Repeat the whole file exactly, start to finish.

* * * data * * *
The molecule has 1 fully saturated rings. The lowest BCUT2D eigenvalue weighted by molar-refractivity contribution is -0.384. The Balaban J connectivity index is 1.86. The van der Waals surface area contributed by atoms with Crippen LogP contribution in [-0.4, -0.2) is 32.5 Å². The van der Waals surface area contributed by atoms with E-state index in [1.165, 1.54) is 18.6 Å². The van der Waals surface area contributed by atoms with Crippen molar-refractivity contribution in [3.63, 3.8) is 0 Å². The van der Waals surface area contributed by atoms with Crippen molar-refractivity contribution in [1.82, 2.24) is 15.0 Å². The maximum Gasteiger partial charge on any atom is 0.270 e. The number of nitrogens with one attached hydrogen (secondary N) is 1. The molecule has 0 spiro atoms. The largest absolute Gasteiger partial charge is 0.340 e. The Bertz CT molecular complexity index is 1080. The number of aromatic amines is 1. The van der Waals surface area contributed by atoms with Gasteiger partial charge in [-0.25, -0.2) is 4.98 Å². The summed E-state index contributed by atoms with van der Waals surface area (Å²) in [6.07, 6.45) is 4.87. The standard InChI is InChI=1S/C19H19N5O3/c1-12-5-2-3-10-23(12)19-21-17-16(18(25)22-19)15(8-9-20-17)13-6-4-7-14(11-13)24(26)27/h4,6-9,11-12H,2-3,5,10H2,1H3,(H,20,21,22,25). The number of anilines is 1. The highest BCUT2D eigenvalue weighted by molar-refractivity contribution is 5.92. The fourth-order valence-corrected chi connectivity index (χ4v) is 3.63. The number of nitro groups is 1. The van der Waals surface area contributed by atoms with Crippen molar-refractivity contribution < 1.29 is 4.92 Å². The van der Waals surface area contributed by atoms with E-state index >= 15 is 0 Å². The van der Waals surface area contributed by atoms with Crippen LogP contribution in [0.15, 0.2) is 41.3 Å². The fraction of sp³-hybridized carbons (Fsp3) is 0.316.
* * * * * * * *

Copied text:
The molecule has 1 fully saturated rings. The lowest BCUT2D eigenvalue weighted by molar-refractivity contribution is -0.384. The Balaban J connectivity index is 1.86. The van der Waals surface area contributed by atoms with Crippen LogP contribution in [-0.4, -0.2) is 32.5 Å². The van der Waals surface area contributed by atoms with E-state index in [1.165, 1.54) is 18.6 Å². The van der Waals surface area contributed by atoms with Crippen molar-refractivity contribution in [3.63, 3.8) is 0 Å². The van der Waals surface area contributed by atoms with Crippen molar-refractivity contribution in [1.82, 2.24) is 15.0 Å². The maximum Gasteiger partial charge on any atom is 0.270 e. The number of nitrogens with one attached hydrogen (secondary N) is 1. The molecule has 0 spiro atoms. The largest absolute Gasteiger partial charge is 0.340 e. The Bertz CT molecular complexity index is 1080. The number of aromatic amines is 1. The van der Waals surface area contributed by atoms with Gasteiger partial charge in [-0.25, -0.2) is 4.98 Å². The summed E-state index contributed by atoms with van der Waals surface area (Å²) in [6.07, 6.45) is 4.87. The standard InChI is InChI=1S/C19H19N5O3/c1-12-5-2-3-10-23(12)19-21-17-16(18(25)22-19)15(8-9-20-17)13-6-4-7-14(11-13)24(26)27/h4,6-9,11-12H,2-3,5,10H2,1H3,(H,20,21,22,25). The number of anilines is 1. The highest BCUT2D eigenvalue weighted by molar-refractivity contribution is 5.92. The fourth-order valence-corrected chi connectivity index (χ4v) is 3.63. The number of nitro groups is 1. The van der Waals surface area contributed by atoms with Crippen molar-refractivity contribution < 1.29 is 4.92 Å². The van der Waals surface area contributed by atoms with E-state index >= 15 is 0 Å². The van der Waals surface area contributed by atoms with Crippen LogP contribution in [0.15, 0.2) is 41.3 Å². The fraction of sp³-hybridized carbons (Fsp3) is 0.316.